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A Scripture reflection for the Sixteenth Sunday of Ordinary Time

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July 21, 2019

A Scripture reflection for the Sixteenth Sunday of Ordinary Time

July 21, 2019

Readings:

 

Reading 1: Genesis 18:1-10A

Psalm 15: 2-3, 3-4, 5

Reading 2: Colossians 1: 24-28

Gospel: Luke 10: 38-42

 

 

 

By Marian Diaz, MDiv

 

 

Today's first reading situates the announcement of the promise of a son to Abraham and Sarah amidst the context of the offering of hospitality to strangers in whom Abraham recognizes the presence of God. The Lord appeared to Abraham and inspired his hospitality. Abraham asked for the blessing to be able to offer hospitality.  In the ancient world, hospitality could mean the difference between life and death. Abraham offered not only food, but also water to drink and cleanse, and a cool spot to rest in the shade to his guests. Sarah, the servant, and Abraham worked together to prepare the special meal. Abraham did not sit with the men while they ate, but he waited on them, standing nearby.  Having sustained the life of his guests, the fulfillment of the promise of new life went to Sarah, who remained in the tent. 

 

The first reading stands in contrast to the Gospel reading from Luke. We have a contradiction upon first glance when we juxtapose these two stories. God blesses Abraham, Sarah, and their household for offering food, water and a place to rest for the men in need. In contrast, in the Gospel account, Jesus tells Martha that her sister, who sits and listens at his feet, has chosen the better part. This passage about Martha and Mary has often been held up as the paradigmatic account that demonstrates the superiority of contemplation over action. In fact, I must admit that this story did influence my own decision as a woman to study philosophy, theology and the Bible. I, too, wanted to choose "the better part."

 

So when we juxtapose these two stories in the lectionary, are we to glean that men sometimes need to take action on behalf of offering hospitality and wait at table, and that women sometimes need to let the dishes sit and pick up some spiritual reading or engage in a deep, reflective conversation? Perhaps. I think we would all do well to consider daily how we balance active service and contemplative practices in our lives. However, within the context of Luke's Gospel, I think that another layer of meaning makes more sense, especially in light of Jesus' teachings on worry in Luke 12.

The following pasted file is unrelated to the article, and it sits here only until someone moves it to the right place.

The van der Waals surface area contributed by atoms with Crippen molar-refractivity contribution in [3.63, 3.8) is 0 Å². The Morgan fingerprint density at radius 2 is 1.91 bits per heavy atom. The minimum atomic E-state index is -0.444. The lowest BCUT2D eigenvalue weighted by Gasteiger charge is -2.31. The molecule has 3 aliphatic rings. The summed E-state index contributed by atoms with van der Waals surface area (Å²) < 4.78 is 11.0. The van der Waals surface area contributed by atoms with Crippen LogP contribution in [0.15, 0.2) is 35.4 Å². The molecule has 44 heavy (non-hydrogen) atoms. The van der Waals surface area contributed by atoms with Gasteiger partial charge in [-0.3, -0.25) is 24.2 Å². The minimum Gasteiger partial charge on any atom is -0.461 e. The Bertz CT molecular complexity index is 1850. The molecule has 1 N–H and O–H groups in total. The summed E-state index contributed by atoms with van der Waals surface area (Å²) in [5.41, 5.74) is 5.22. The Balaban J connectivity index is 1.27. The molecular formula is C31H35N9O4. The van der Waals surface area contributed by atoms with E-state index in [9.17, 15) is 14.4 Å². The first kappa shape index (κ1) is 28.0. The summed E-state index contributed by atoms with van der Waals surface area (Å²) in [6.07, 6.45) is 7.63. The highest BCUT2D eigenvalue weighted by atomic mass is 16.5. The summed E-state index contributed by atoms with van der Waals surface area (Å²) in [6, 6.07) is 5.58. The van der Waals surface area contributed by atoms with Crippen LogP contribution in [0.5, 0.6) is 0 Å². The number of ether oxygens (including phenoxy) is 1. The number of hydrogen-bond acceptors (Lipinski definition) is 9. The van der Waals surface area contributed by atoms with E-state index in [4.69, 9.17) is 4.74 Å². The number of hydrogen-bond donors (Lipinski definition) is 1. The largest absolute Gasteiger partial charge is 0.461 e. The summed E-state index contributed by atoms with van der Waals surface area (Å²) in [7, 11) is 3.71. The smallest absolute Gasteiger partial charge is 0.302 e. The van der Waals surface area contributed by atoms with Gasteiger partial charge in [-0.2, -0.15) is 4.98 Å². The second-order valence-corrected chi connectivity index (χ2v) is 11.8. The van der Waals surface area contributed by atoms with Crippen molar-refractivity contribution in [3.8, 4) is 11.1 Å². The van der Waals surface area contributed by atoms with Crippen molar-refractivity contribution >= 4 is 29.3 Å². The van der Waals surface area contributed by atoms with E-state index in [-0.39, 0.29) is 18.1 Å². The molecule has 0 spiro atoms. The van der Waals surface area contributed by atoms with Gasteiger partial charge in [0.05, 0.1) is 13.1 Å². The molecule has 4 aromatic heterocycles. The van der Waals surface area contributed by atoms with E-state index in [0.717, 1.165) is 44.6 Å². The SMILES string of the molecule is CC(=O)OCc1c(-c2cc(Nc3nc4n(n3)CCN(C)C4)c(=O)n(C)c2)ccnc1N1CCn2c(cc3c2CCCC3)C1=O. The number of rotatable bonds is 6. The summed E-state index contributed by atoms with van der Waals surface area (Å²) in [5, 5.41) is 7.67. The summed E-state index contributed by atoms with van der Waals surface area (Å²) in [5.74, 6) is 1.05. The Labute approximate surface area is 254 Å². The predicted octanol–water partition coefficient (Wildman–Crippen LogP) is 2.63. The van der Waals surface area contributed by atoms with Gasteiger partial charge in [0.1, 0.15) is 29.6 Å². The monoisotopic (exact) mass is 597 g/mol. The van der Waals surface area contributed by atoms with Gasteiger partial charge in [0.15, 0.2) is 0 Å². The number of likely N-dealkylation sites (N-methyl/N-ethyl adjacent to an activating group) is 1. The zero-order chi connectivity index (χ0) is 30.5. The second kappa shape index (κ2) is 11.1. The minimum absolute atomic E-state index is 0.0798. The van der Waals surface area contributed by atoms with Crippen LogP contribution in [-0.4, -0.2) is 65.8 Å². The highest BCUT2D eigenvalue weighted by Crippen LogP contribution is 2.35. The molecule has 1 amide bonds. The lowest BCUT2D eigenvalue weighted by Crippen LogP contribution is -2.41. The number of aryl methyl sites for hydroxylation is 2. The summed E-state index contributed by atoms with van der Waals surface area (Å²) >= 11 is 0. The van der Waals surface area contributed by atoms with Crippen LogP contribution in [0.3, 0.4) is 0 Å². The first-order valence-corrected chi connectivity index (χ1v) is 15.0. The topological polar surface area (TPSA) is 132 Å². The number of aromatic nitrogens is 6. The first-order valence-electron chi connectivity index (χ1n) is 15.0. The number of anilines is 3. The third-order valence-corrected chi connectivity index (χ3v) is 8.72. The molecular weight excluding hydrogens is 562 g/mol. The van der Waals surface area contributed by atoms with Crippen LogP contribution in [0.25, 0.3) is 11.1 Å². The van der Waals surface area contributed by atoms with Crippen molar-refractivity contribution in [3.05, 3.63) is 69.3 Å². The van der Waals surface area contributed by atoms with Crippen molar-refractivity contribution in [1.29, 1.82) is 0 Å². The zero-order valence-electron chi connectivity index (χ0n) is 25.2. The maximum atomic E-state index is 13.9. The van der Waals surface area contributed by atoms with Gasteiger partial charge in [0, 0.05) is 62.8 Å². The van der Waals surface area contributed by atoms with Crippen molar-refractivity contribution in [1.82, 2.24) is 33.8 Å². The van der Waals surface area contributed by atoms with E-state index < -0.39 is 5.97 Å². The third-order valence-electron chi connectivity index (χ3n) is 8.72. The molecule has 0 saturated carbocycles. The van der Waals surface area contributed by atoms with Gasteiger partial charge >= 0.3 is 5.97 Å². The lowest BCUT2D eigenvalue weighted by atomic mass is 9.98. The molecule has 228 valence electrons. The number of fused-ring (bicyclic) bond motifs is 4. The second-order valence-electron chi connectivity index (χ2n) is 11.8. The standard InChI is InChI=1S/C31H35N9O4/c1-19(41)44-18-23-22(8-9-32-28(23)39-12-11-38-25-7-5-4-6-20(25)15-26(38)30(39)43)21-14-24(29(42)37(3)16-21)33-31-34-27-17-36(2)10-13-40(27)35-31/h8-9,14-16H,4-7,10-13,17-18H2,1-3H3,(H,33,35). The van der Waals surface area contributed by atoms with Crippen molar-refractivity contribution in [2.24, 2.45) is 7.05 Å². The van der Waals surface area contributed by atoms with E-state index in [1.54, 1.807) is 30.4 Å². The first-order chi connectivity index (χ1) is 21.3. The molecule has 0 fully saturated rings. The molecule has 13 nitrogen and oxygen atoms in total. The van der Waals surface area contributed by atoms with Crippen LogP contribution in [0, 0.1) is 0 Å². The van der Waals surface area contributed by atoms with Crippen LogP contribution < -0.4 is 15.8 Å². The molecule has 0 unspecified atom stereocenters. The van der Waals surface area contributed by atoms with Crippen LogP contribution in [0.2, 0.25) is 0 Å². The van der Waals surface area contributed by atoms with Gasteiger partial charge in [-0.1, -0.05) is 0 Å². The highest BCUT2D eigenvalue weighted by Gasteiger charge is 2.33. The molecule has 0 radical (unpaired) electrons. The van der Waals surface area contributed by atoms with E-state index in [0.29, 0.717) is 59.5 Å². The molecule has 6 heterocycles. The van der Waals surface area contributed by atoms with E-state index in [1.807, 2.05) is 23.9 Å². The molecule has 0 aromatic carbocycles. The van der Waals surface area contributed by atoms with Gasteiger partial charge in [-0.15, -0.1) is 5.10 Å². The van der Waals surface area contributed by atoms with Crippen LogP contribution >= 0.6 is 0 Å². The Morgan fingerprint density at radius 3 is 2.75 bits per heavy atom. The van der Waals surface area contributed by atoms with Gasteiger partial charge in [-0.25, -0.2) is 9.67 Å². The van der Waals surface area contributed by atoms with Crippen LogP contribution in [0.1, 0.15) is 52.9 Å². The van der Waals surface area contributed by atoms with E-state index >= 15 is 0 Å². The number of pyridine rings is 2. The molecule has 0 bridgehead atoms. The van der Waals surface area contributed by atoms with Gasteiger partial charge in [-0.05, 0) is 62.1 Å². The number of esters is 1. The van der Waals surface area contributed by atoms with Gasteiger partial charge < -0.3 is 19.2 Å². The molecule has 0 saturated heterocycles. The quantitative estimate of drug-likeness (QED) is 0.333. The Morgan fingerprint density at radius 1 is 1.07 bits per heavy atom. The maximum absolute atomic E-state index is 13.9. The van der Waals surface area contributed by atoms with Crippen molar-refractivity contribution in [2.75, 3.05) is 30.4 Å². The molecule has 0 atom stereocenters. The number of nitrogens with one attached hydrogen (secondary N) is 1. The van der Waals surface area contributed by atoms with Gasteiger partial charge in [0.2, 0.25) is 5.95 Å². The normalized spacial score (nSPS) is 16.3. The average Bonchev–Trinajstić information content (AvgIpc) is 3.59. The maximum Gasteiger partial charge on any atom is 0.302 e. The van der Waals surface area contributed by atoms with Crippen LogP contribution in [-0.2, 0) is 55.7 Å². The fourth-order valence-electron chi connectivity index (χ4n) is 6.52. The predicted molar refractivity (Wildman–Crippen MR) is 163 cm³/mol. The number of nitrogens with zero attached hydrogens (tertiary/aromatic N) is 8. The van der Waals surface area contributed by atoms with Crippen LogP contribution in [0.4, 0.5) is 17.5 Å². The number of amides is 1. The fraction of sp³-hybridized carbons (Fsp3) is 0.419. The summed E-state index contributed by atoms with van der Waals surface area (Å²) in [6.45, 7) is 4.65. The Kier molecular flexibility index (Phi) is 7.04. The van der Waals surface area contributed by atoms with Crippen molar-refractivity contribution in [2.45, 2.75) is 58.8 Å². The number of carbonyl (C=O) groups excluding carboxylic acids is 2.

Luke describes Martha as "burdened" with much serving. Martha asks Jesus to tell Mary to help Martha with this burden. Jesus does not intervene and does not tell Mary what to do. He respects and values her autonomy and her choice. Jesus does intervene on behalf of Martha's wellbeing, however. He tells her, repeating her name twice, to emphasize his personal care for her, "Martha, Martha, you are anxious and worried about many things. There is need of only one thing."

 

In this account, had Martha been serving with energy and joy, in the manner of Abraham, Sarah and the servant, her conversation with Jesus would never have occurred. Can you recall being at a gathering with a harried host or hostess? Frankly, this begrudging and stressed out service can ruin the spirit of the gathering. We get no such sense of fatigue, resentment and frustration from the service offered in the Genesis story. The peace and joy that underlie both service to (Abraham, Sarah and the servant) and presence to (Mary) the guests weigh most heavily in Jesus' teachings.

 

Sometimes a bitter host might be functioning from a model of scarcity. Are we afraid that our food, money or energy will run out and leave us empty-handed and drained? Yes, sometimes we resemble Abraham and sometimes we resemble Martha as we serve. When we see ourselves serving from a place of anxiety and bitterness, Jesus calls us to pause and to reconsider our actions. We can put them down for a while until we rediscover the place of the peace of Christ in the Spirit within us from which to offer care. Choosing the better part means choosing God's peace for ourselves and hence for those we encounter, whether we find ourselves in the role of Mary or Martha.

 

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